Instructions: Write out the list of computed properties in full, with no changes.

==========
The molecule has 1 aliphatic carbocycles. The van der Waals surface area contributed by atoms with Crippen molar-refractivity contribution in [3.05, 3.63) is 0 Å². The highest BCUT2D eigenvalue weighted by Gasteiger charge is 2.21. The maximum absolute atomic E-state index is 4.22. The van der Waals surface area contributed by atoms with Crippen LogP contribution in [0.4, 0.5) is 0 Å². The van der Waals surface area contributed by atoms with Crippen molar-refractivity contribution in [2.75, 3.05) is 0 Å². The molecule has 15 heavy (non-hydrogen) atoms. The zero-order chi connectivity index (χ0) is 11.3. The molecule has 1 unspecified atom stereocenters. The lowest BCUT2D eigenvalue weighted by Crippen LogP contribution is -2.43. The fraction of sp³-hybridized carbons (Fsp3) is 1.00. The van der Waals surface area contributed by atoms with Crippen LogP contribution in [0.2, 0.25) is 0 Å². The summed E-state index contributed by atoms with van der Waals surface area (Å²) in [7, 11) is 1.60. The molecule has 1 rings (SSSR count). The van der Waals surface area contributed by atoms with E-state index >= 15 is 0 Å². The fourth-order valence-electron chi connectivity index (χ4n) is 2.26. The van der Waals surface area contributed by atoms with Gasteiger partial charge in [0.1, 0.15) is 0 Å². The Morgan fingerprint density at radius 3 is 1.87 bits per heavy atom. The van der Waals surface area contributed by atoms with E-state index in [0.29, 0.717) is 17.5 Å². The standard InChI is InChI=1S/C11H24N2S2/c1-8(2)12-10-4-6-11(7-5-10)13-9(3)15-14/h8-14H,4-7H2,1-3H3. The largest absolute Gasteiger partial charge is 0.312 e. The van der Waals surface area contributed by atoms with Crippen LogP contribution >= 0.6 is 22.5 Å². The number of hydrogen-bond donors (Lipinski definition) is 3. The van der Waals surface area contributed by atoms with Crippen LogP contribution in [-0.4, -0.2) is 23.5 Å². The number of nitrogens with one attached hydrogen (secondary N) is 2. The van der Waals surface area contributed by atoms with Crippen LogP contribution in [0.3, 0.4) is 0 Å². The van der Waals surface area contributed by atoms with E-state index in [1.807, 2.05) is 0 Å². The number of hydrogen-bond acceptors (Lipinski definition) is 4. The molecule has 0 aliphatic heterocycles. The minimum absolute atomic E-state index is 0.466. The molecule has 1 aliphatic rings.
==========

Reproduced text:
The molecule has 1 aliphatic carbocycles. The van der Waals surface area contributed by atoms with Crippen molar-refractivity contribution in [3.05, 3.63) is 0 Å². The highest BCUT2D eigenvalue weighted by Gasteiger charge is 2.21. The maximum absolute atomic E-state index is 4.22. The van der Waals surface area contributed by atoms with Crippen LogP contribution in [0.4, 0.5) is 0 Å². The van der Waals surface area contributed by atoms with Crippen molar-refractivity contribution in [2.75, 3.05) is 0 Å². The molecule has 15 heavy (non-hydrogen) atoms. The zero-order chi connectivity index (χ0) is 11.3. The molecule has 1 unspecified atom stereocenters. The lowest BCUT2D eigenvalue weighted by Crippen LogP contribution is -2.43. The fraction of sp³-hybridized carbons (Fsp3) is 1.00. The van der Waals surface area contributed by atoms with Crippen LogP contribution in [0.2, 0.25) is 0 Å². The summed E-state index contributed by atoms with van der Waals surface area (Å²) in [7, 11) is 1.60. The molecule has 1 rings (SSSR count). The van der Waals surface area contributed by atoms with E-state index >= 15 is 0 Å². The fourth-order valence-electron chi connectivity index (χ4n) is 2.26. The van der Waals surface area contributed by atoms with Gasteiger partial charge in [0.1, 0.15) is 0 Å². The Morgan fingerprint density at radius 3 is 1.87 bits per heavy atom. The van der Waals surface area contributed by atoms with E-state index in [0.29, 0.717) is 17.5 Å². The standard InChI is InChI=1S/C11H24N2S2/c1-8(2)12-10-4-6-11(7-5-10)13-9(3)15-14/h8-14H,4-7H2,1-3H3. The largest absolute Gasteiger partial charge is 0.312 e. The van der Waals surface area contributed by atoms with Crippen LogP contribution >= 0.6 is 22.5 Å². The number of hydrogen-bond donors (Lipinski definition) is 3. The van der Waals surface area contributed by atoms with Crippen LogP contribution in [-0.4, -0.2) is 23.5 Å². The number of nitrogens with one attached hydrogen (secondary N) is 2. The van der Waals surface area contributed by atoms with Crippen LogP contribution in [0.3, 0.4) is 0 Å². The van der Waals surface area contributed by atoms with E-state index in [1.807, 2.05) is 0 Å². The number of hydrogen-bond acceptors (Lipinski definition) is 4. The molecule has 0 aliphatic heterocycles. The minimum absolute atomic E-state index is 0.466. The molecule has 1 aliphatic rings.